Dr. Miller is involved in two BCRF studies focused on the prevention of metastasis, the spread of a tumor to different part of the body. Bone is the most common site of breast cancer metastasis, and is the cause of significant pain and morbidity. While existing therapies have dramatically reduced bone fractures, they don’t directly inhibit the growth of the cancer and can have unacceptable side effects in some patients. What if a drug could directly decrease the growth of breast cancer AND block the destruction of the bone? A common drug used for the treatment of hypertension, guanabenz, seems to do just that. In one of her BCRF studies, Dr. Miller and her team are exploring how guanabenz might impact breast cancer and bone. While her colleagues continue to investigate the effects of guanabenz in breast cancer cells in the laboratory, Dr. Miller will initiate a pilot trial to explore the impact of adding guanabenz to standard skeletal protective therapy in patients with active bone metastases. If successful, this repurposing of guanabenz as an anti-cancer drug could provide benefit to patients much faster than developing a new compound from scratch.
Dr. Miller is also part of a collaborative project with BCRF and Eastern Cooperative Oncology Group (ECOG-ACRIN)colleagues Robert Comis and Joseph Sparano. The research team is using banked patient biospecimens to conduct studies on the how tumor and patient-related factors affect late recurrences of breast cancer. Late relapses account for up to one-half of all breast cancer recurrences. In 2013, The Coalition of Cancer Cooperative Groups (CCG), a non-profit member organization of National Cancer Institute-sponsored Cooperative Groups, created the North American Breast Cancer Groups Biospecimen Bank for Determinants of Late Relapse in Operable Breast Cancer. It is a resource of archived primary and metastatic tumor tissue, blood and DNA collected from more than 15,000 women who participated in two large cooperative group cancer treatment trials, TAILORx and E5103. Drs. Comis, Sparano and Miller will use the biospecimen collection to identify any genetic differences that increase future risk of breast cancer relapse in previously treated patients, which could lead to the discovery of other new drugs and treatments. with the goal of identifying possible pharmacologic and/or lifestyle interventions to reduce risk. Importantly, the biorepository will be made available to researchers in the cooperative groups and across the scientific community, which will accelerate important discoveries that will improve breast cancer outcomes.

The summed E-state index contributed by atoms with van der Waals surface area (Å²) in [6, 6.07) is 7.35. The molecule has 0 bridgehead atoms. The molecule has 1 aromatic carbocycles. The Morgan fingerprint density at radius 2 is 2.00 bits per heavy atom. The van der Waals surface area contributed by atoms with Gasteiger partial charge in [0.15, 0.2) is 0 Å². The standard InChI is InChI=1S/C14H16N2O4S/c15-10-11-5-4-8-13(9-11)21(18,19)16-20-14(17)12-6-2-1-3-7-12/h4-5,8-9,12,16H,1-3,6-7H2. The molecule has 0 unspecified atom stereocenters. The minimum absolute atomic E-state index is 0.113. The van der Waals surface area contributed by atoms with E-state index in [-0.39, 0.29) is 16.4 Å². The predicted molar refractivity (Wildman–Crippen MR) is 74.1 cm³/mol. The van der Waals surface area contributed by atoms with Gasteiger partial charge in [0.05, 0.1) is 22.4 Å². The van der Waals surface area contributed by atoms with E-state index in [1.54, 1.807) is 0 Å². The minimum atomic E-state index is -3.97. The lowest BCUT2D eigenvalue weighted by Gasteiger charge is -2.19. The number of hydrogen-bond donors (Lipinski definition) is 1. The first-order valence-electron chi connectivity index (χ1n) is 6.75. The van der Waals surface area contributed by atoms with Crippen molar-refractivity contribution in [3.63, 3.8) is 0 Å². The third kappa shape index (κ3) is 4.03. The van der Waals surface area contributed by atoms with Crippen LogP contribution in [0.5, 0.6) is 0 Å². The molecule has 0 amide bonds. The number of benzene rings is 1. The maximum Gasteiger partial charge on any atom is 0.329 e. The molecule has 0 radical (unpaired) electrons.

Kathy D. Miller received her MD in 1991 from the Johns Hopkins School of Medicine in Baltimore, MD. Dr. Miller completed internal medicine training at Hopkins, then returned to her native Midwest for fellowship training at Indiana University, serving as Chief Fellow in 1997. She returned to Indiana University in 1999, attaining the rank of Professor and Ballvé-Lantero Scholar in 2014.
Dr. Miller’s career has combined both laboratory and clinical research in breast cancer. She became chair of the ECOG-ACRIN Breast Core Committee in January 2014. In this role she works with academic scientists and community oncologists to develop trials that combine clinical and biologic endpoints yet remain feasible in non-academic settings. Dr. Miller honed her ability to coordinate multi-center trials as principal investigator for three previous ECOG trials. In addition she serves as principal investigator of the National Clinical Trials Network at Indiana University.